FUW raises concerns about changes to livestock movement rules

The Farmers’ Union of Wales (FUW) has raised its concerns regarding proposed changes to the registration and reporting of livestock movement.

In its response to the Welsh government’s ‘Changes to Livestock Identification, Registration and Movement Reporting Consultation’, the union highlighted numerous areas where the proposals would lead to increases in costs and bureaucracy for farmers.

“These come at a time when the UK is agreeing trade deals with countries such as Australia and New Zealand where such burdens do not come close to what is already required of Welsh farmers, let alone what is proposed,” said FUW deputy president Ian Rickman.

Rickman said the FUW fully recognises and supports the need to trace livestock effectively, but believes some elements of the proposals will add bureaucracy for farmers in an industry already overflowing with red tape.

“Members felt strongly that aspects of the proposals would result in negligible improvements for the traceability of livestock in comparison to the extensive movement reporting system that is already in place across all species, and that the evidence provided to justify the changes was insufficient or absent.”

Central Point Recording Centres

A particular concern expressed by members related to the proposed mandatory introduction of same day reporting of livestock movements by Central Point Recording Centres (CPRC’s), which include markets, abattoirs and assembly/collection centres.

“Such stringent demands would place unacceptable increased pressure and bureaucracy on the important service provided by CPRC’s, and could lead to the industry losing this important service if markets opt out”, said Rickman.

This would mean even more financial and time costs for farmers, many of whom simply don’t have access to the technology and internet coverage necessary to fill the gap this would leave.

“The Welsh government’s intention to incorporate all livestock movements, registrations and notification into EID Cymru – which currently only records sheep movements – also raised concerns in terms of the ability of the system to interact with existing farm management databases and multispecies systems currently being developed by other UK administrations – something that is seen as essential.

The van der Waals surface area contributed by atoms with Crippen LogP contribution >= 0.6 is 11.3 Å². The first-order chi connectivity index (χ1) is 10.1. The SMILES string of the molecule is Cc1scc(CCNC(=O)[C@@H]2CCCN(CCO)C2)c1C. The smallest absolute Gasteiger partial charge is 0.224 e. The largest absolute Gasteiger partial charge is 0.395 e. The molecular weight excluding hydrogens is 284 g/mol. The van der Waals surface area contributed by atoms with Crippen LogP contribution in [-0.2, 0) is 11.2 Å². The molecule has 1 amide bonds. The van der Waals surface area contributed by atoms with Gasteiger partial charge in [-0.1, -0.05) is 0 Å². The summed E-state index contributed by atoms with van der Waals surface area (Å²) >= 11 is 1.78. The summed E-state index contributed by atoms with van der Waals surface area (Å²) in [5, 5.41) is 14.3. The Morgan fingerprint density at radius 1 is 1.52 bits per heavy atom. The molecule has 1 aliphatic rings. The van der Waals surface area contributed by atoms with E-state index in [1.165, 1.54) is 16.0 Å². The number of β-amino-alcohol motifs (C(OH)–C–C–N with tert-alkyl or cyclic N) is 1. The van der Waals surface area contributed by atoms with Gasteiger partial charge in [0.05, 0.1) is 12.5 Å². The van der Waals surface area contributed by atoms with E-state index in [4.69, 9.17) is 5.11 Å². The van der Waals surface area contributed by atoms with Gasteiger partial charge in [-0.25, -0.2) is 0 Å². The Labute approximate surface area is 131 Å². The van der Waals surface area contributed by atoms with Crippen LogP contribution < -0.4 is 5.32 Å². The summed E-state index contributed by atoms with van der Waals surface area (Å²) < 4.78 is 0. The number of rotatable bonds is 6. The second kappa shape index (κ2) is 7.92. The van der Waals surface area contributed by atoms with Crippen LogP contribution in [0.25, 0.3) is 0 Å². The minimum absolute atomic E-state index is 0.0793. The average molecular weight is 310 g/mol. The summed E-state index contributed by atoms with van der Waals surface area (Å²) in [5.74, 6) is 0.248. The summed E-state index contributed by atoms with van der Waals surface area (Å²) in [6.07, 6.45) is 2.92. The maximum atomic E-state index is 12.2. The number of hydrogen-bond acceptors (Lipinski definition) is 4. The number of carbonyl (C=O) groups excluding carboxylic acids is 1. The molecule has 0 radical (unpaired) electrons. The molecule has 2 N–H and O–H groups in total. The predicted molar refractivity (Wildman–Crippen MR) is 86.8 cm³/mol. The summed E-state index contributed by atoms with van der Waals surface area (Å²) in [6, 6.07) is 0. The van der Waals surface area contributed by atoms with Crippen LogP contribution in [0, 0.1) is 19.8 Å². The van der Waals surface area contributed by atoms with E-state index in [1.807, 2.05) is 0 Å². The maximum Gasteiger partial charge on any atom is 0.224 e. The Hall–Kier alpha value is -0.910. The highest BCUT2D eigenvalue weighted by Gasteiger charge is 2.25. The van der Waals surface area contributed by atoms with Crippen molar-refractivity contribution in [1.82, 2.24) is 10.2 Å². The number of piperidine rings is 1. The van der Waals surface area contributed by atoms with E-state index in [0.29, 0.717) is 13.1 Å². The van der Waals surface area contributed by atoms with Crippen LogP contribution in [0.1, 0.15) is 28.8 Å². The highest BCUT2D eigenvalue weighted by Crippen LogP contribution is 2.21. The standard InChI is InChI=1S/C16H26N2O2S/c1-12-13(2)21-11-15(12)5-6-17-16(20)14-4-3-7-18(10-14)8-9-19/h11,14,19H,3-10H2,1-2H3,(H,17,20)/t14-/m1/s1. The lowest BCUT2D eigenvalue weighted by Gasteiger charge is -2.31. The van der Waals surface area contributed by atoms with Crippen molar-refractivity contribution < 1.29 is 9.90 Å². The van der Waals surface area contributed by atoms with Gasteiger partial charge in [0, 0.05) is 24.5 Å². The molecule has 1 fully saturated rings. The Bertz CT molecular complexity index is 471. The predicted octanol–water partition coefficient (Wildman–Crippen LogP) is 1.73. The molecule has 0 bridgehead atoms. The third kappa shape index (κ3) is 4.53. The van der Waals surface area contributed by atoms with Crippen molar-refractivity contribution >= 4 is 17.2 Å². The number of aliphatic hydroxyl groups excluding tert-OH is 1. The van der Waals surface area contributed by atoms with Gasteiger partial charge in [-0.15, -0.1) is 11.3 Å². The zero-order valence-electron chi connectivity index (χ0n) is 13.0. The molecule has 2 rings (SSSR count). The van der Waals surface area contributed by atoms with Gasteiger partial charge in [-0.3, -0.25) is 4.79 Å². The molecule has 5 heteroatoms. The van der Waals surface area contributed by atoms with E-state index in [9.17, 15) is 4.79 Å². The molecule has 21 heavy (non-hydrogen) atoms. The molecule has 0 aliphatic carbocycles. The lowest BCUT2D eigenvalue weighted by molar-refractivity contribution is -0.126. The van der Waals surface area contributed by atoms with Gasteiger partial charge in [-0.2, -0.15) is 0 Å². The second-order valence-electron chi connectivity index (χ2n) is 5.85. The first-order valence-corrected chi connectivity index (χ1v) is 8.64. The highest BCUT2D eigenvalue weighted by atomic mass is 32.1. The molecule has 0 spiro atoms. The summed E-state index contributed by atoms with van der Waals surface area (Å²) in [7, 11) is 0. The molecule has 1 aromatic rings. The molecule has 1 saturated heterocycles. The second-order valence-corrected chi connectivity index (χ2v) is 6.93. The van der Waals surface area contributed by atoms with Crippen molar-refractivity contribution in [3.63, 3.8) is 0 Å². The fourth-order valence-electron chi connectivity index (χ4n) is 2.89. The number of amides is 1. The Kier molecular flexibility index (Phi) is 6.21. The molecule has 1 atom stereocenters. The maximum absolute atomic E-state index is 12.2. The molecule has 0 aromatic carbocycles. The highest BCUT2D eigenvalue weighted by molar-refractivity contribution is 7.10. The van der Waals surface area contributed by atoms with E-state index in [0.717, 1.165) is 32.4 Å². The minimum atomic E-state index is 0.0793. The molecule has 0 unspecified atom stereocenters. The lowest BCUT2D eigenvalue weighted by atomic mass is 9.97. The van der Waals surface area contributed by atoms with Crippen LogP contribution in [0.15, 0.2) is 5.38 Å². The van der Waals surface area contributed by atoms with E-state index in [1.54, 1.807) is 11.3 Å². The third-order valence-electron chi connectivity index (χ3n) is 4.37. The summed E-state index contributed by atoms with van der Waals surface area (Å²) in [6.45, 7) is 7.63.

“This is a particular concern for farmers whose land straddles the Wales/England border, as they would be required to comply with Welsh and English rules as well as two different recording systems,” said Rickman.

British Cattle Movement Service

Members however praised the current British Cattle Movement Service’s (BCMS) friendly interface, automated telephone services and bilingual helpline service.

“Overall, we are very concerned about the impracticalities of these proposals.

We understand that the Welsh government wants us to move to an online system but rural Wales is renowned for its poor internet connectivity and this will cause massive inconvenience and possible unfair penalties.

“There are many elements of the current regime which are already more stringent than the EU regulations on which they are based.

“The introduction of further bureaucracy and costs after we have left the EU’s regulatory regime and at a time when new trade deals may be about to open the floodgates to foreign produce not subject to anything like the levels of controls we already have would be completely unacceptable,” he added.